It is a dark hour for Rolls-Royce, aero-engine maker. The pandemic is in a second wave. Wide-body, long-haul aircraft remain grounded. The credit rating of the company, so-often dubbed a British engineering champion, is two notches below investment grade. That’s not quite junk squared.
Yet Rolls-Royce is pushing through its refinancing plans, despite market misgivings. This month, lead advisers to the group’s well-trailed £2bn and heavily-discounted rights issue baulked and cut back their underwriting exposure.
On Thursday the engine-maker announced it was issuing £2bn of six- and seven-year bonds, paying coupons of up to 5.75 per cent. That was the price extracted by income-hungry investors to get the deal off the ground. Two years ago, Rolls issued a 10-year bond with a coupon of 1.625 per cent. The European benchmark for high yield debt is 3.7 per cent. Some investors think it should have idled on the tarmac until the skies cleared.
However Rolls-Royce is a long-distance business that must map a route based on forecasts stretching far into the future. If it doesn’t take off now it will miss its landing slot. That may end in a direct bailout by the state.
Put plainly, the group needs cash now. It has run through its savings and will have racked up close to £3.5bn in net debt by the end of this year, most of which fall due now or in 2021.
Nor will the cash outflows reverse any time soon. Analysts expect a further outflow of £1bn or so in 2021. Issuing shares and bonds, combined with a new two-year facility, puts £5bn in the engineer’s boiler suit pockets and gives it a year or so to restructure, downsize and flog off £2bn of its assets, for instance Spanish parts maker ITP Aero, that are now not wanted on voyage.
After that Rolls-Royce can look at repairing the balance sheet and work on improving its credit rating. An investment grade rating is not about prettification. It dictates the terms on multiyear contracts that the group hopes to strike as soon as economies are back on track, planes are in the air and government defence departments are back making deals again. According to its “reasonable worst-case scenario”, long-haul flights should be back to 80 per cent of pre-Covid heights by 2022.
If it delays raising funds now, it will cost Rolls-Royce later. A 5.75 per cent coupon may be a price worth paying to underpin the cash flows of the future.
Railing against pub regulators
Since schoolboys drank beer for breakfast, regulators and politicians have railed against the beer tie, Cat Rutter Pooley writes. It seems extraordinary then that Heineken’s UK pub operation should tweak the watchdog’s tail by seemingly strong-arming publicans into taking its kegs when they want to break free.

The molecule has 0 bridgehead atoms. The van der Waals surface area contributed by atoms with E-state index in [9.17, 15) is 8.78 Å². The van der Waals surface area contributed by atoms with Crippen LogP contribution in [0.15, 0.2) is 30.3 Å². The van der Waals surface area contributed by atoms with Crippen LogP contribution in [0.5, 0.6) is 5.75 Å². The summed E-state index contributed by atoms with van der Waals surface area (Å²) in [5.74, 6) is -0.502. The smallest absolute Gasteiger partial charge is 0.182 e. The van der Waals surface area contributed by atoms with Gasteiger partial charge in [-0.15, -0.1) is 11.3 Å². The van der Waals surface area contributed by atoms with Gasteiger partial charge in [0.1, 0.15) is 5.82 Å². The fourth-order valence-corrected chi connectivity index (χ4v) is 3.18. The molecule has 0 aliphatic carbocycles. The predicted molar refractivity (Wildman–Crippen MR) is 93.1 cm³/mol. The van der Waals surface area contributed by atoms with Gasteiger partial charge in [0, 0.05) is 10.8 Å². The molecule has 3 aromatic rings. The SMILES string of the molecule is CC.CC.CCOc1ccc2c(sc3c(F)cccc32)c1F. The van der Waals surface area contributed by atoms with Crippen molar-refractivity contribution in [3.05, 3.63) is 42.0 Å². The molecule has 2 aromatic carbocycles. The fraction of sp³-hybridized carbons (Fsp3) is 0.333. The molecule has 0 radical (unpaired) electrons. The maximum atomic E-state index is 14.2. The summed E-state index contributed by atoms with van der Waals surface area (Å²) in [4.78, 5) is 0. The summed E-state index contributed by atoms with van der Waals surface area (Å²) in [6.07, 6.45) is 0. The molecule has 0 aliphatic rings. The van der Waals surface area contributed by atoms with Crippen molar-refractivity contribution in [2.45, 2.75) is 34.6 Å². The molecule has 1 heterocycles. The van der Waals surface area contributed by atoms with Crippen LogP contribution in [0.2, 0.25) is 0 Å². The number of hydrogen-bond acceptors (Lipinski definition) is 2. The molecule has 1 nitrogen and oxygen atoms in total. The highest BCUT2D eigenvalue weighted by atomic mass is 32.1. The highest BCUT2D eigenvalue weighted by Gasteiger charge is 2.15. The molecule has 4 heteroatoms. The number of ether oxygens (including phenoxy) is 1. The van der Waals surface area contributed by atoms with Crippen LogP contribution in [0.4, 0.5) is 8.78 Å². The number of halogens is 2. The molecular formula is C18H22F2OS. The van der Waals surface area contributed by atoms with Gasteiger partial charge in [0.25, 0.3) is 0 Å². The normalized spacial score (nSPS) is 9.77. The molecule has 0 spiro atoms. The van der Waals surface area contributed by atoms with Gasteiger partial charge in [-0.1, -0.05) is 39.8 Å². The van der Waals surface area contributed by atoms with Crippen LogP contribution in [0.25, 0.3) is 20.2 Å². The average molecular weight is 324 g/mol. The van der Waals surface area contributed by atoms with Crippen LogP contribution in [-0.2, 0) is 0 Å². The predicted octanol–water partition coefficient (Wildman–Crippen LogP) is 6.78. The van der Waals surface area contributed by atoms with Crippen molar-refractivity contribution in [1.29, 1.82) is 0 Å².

The beer tie forced tenants to pay over the odds for pints in exchange for cheaper rents. The equation wasn’t always transparent or balanced. Now the rules insist tenants can pay market rents for both if they want to.
Pubs Code Adjudicator Fiona Dickie says Heineken-owned Star Pubs & Bars broke those rules for almost three years “seriously and repeatedly”. The landlord pressured tenants to buy “unreasonable levels of Heineken beers and ciders” when they asked to break the tie, she says. For that, Ms Dickie fined Star £2m on Thursday. It was the PCA’s first.
Star was allowed to make tenants buy Heineken’s beers. But it was meant to consider how much it was reasonable to make them buy on a pub-by-pub basis. Stopping freed tenants from shopping around for other brands went against more than the spirit of the rules introduced in 2016.
Star should have considered the wisdom of testing a regulator whose back was already against the wall. Ding-dongs between regulators and pub landlords have a long history. A pending review into the PCA’s performance is unlikely to be flattering. Under Ms Dickie’s predecessor, whose term ended earlier this year, it built up a backlog of arbitrations, was criticised for close ties to the big pub companies and went three years without launching an investigation. The one into Star was the PCA’s first.
Star isn’t backing down. It disputes the watchdog’s findings and is considering an appeal. The PCA didn’t give good enough guidance on the rules, Star says. But where the watchdog did give guidance, Star’s approach to following it seems to have been lackadaisical.
Star says it is a “responsible business that takes its regulatory obligations extremely seriously”. That sits uncomfortably when Star’s compliance officer was required to make sure the law was “interpreted to the commercial benefit of Heineken UK”, rather than just checking it complied with the law.
Regulatory inaction encourages a culture of indifference, if nothing else. It’s not good enough for regulators to just rail, they need to show some muscle. Ms Dickie has only been in the job since May. The fight with Star is a good test of its strength.
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